The Most Amazing Thing I Have Learned While Traveling
...or the most surprising way to heal the Earth
It is really bad form to start a blog or website and then abandon it for months. And that is exactly what I have done while I have spent this sabbatical year traveling. I have just returned and I have been trying to figure out what the most important thing for me to share about what I have learned on this amazing journey through Japan, Australia, Serbia, Switzerland and Spain.
The essential role of microorganisms...really...trust me...keep reading...they are absolutely amazing. I can't keep from thinking about them, wanting to encourage every young person I know to become a soil scientist, or a regenerative farmer. I have gone on and on explaining to anyone who will listen what these microscopic creatures are capable of, especially if we help them. They, quite frankly, can restore the balance on Earth - but only with our help.
Sure, I have known about microorganisms for a while now. We made tons of compost for the garden, experimented with bokashi, and discussed compost tea. But what I am learning now about the collaboration between farmers, plants and microorganisms is so surprising, exciting and vastly hopeful, and makes me a bit sad that I haven't done more here at Songaia to support microorganisms.
You often hear people today talk about how our planet is dying...they are talking about the huge die-off of insects, birds and animals labeled the 6th extinction. At the root of this process is post-WWII chemical bath we are pouring on the land. Scientists developed two products essential for defeating the enemy during the war, chemical warfare agents and man-made nitrogen for bombs. After the war was over the manufacturing companies looked for post-war uses for the products and we began to use them in farming to eliminate nasty pests and to fertilize the fields. Unfortunately there are huge unintended consequences for these modern uses. These products destroy the vast and essential web of life in the soil - microorganisms.
And what do they do that is so essential? They collaborate with the plants, bringing them essential nutrients, trading the sugar the plants make for water, minerals, and nitrogen...everything a plant needs except for oxygen and sunshine. They build soil, sequestering carbon and holding vast quantities of water through long drought periods. Modern farmers like Gabe Brown, Will Harris, and Joel Salatin describe themselves as growing soil microorganisms now instead of grass, or animals. Microorganisms feed the soil, the soil feeds the grass, the grass feeds the animals and the animals feed us. Their farms have become more profitable, the food they grow is more nutritious, and they (and their animals and employees) are happier.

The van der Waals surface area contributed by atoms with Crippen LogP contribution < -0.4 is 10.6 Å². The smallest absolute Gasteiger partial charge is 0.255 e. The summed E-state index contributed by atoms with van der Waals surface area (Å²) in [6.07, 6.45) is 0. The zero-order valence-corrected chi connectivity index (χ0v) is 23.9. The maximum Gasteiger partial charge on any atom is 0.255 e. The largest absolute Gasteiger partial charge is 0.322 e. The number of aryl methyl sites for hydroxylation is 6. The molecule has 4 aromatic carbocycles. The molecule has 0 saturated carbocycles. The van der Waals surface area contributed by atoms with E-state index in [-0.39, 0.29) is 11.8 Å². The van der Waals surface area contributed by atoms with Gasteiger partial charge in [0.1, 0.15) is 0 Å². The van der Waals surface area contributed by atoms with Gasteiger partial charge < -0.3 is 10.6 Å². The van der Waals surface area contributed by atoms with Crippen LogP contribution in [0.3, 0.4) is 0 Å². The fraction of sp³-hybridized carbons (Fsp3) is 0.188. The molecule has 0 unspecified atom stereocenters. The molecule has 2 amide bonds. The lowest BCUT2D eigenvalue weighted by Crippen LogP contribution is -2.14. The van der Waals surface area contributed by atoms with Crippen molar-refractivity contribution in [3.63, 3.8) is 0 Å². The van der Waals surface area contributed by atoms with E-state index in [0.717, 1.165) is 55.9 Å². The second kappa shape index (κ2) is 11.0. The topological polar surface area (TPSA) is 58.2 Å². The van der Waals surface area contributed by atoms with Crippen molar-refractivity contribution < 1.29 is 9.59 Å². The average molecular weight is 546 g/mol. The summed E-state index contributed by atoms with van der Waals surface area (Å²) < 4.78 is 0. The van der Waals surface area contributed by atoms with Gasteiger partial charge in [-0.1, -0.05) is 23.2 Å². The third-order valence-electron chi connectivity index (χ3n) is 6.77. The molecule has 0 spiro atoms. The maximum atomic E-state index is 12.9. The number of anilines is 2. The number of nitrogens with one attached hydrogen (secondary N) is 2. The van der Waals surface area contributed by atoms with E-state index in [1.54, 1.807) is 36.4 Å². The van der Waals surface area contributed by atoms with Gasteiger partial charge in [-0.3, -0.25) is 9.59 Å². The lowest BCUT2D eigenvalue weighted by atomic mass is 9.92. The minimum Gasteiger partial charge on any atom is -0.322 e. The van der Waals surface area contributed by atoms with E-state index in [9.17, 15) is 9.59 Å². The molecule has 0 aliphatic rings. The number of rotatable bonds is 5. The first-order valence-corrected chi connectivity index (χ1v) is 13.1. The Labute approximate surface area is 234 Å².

But here is what I have learned that is so amazing...by providing microorganism the right environment, they can build soil at the rate of up to three feet a year, sequester massive amounts of carbon and rehydrate the soil.
Here are the Numbers:
It is always hard for me to get my mind around the numbers, but here you go.
An acre of topsoil with 1% organic matter holds 5 tonnes of carbon, 18 tonnes of carbon dioxide is removed from the air by the plants in order to sequester 5 tonnes of carbon. If we can help the microorganisms build topsoil at the rate of 3% per acre/per year, the microorganisms in one acre can remove 54 tonnes of carbon dioxide per year. The US emits 5.1 billion tonnes of carbon dioxide a year. We have 915 million acres of farmland in the US. If we changed to regenerative agriculture we could sequester 915,000,000 x 54 = 4.9 billion tonnes of carbon dioxide a year. Nearly all of the US current annual output....is my math correct? And it is more profitable! Numbers are always estimates but here is another calculation from one of my favorite sources Drawdown.org.
In the movie "The Biggest Little Farm" they talked about having sequestered 18" of rain (100 million gallons of water) when around them, on other farms, topsoil was washing away to the sea. This was possible because they had helped the microorganisms build several inches of soil on their land.
And, if what I have said so far isn't amazing enough, the most recent research indicates that if soil is planted with a cover crop of a minimum of 15 different species of plants, then the microorganisms can build soil at an exponential rate - an astounding foot or more a year, depending on the amount of moisture they get. This new understanding about microorganisms is called "quorum sensing." Here is a link to a talk by soil scientist Christine Jones from Australia. It is a talk she gave this year at the "No Till on the Plains" conference.
We can restore the Earth. But we have to flip the narrative. Conventional farming is destroying the Earth. Regenerative farming can feed the world and restore the habitat of its flora and fauna. Support regenerative agriculture.
If you haven't seen the movie "The Biggest Little Farm" yet, I recommend you do. It is a beautiful story about a couple that restored an old apricot farm in California and a perfect illustration of the power of microorganisms. I showed it to my family after a recent wedding and everyone loved it.
And now, for the really nerdy ones like me who find this fascinating, here is a link to the Jena Experiment, a research institute in Germany, that has more than 400 experimental plots testing the response of microorganisms and the plants they support to higher variety cover crops and various amounts of added nitrogen.